A task force created in the wake of Superstorm Sandy in charge of developing a strategy for rebuilding areas hardest hit released a report Monday recommending 69 policy initiatives, and most had a simple warning: Plan for future storms.
The Hurricane Sandy Rebuilding Task Force said communities along the coast should be under the assumption that floods will be more frequent, and spending money now on protective measures could end up saving money in the long run.
Some of the policy recommendations include developing an advanced electrical grid and to create better planning tools for storm-damaged areas.
"Decision makers at all levels must recognize that climate change and the resulting increase in risks from extreme weather have eliminated the option of simply building back to outdated standards and expecting better outcomes after the next extreme event," the report said.
Some of the group's key recommendations are already being implemented, including the creation of new flood-protection standards for major infrastructure projects built with federal money and the promotion of a sea-level modeling tool that will help builders and engineers predict where flooding might be an issue in the future.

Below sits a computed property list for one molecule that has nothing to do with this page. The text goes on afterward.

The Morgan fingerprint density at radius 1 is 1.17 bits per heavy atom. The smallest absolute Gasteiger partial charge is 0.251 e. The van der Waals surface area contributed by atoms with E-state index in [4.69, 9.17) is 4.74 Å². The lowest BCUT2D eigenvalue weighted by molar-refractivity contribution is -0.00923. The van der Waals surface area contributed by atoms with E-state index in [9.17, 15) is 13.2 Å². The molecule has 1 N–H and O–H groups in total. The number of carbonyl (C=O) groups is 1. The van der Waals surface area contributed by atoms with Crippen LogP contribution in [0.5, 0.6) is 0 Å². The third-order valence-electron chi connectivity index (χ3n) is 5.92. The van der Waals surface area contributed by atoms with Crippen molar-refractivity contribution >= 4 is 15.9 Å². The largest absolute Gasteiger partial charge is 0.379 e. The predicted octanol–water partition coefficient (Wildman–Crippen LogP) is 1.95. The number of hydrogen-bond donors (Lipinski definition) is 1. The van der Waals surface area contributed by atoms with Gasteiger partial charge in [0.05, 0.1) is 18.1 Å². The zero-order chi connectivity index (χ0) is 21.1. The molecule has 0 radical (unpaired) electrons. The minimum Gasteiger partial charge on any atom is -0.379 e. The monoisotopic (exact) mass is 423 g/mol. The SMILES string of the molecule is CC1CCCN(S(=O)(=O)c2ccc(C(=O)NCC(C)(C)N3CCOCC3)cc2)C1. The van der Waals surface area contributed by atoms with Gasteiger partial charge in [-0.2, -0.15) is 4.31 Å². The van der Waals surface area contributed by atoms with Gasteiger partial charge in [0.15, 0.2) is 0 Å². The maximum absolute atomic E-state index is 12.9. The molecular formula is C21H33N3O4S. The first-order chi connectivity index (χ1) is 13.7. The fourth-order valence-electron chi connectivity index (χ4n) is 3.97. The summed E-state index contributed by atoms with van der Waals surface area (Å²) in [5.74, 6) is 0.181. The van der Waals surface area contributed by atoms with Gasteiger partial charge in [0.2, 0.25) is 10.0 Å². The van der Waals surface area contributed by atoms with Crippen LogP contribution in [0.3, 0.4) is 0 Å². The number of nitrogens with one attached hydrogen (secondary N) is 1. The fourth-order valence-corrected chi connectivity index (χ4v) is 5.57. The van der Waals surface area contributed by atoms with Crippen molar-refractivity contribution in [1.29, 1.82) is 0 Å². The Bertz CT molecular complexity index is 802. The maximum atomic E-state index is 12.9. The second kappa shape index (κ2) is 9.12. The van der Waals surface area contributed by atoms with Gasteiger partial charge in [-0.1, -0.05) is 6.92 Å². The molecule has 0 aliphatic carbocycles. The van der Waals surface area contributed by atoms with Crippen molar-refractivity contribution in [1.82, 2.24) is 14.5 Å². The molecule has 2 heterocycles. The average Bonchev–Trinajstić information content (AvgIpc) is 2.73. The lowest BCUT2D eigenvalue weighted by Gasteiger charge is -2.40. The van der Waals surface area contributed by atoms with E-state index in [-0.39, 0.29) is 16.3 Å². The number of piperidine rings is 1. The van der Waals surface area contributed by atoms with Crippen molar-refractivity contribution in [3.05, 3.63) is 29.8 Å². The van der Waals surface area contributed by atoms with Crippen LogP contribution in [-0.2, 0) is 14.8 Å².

The report didn't get too deep into the topic of what types of infrastructure may be best suited to protect communities along the shore, but it did say that the use of natural barriers like wetlands and sand dunes would help. The report also said better tools would still be needed to help evaluate what would work better in the long-term.
"I think the report is spot on," said Gov. Dannel P. Malloy, who was on the task force.
The governor's office said the state has already asked for more money to help pay for some of the ideas to be more resilient, but Malloy said it will also take more than money.
"Getting to stronger resiliency is not going to happen overnight and quite frankly it changes our approach to things," Malloy said.
Laurie Robinson's Milford home is in a holding pattern. When Irene hit, she did all the repairs and moved back in. But after Sandy destroyed it, there were new rules requiring her to raise it before her insurance company would help with repairs.
"I'm living in a camper because I can't afford these regulations that they are asking us to do," Robinson said.
Robinson told Eyewitness News that she is frustrated with the "miscommunication" and wants to move back into her home.
"I have to have a whole new mortgage again and I was just five years from paying it off," Robinson said.
Copyright 2013 WFSB (Meredith Corporation). The Associated Press contributed to this report. All rights reserved.
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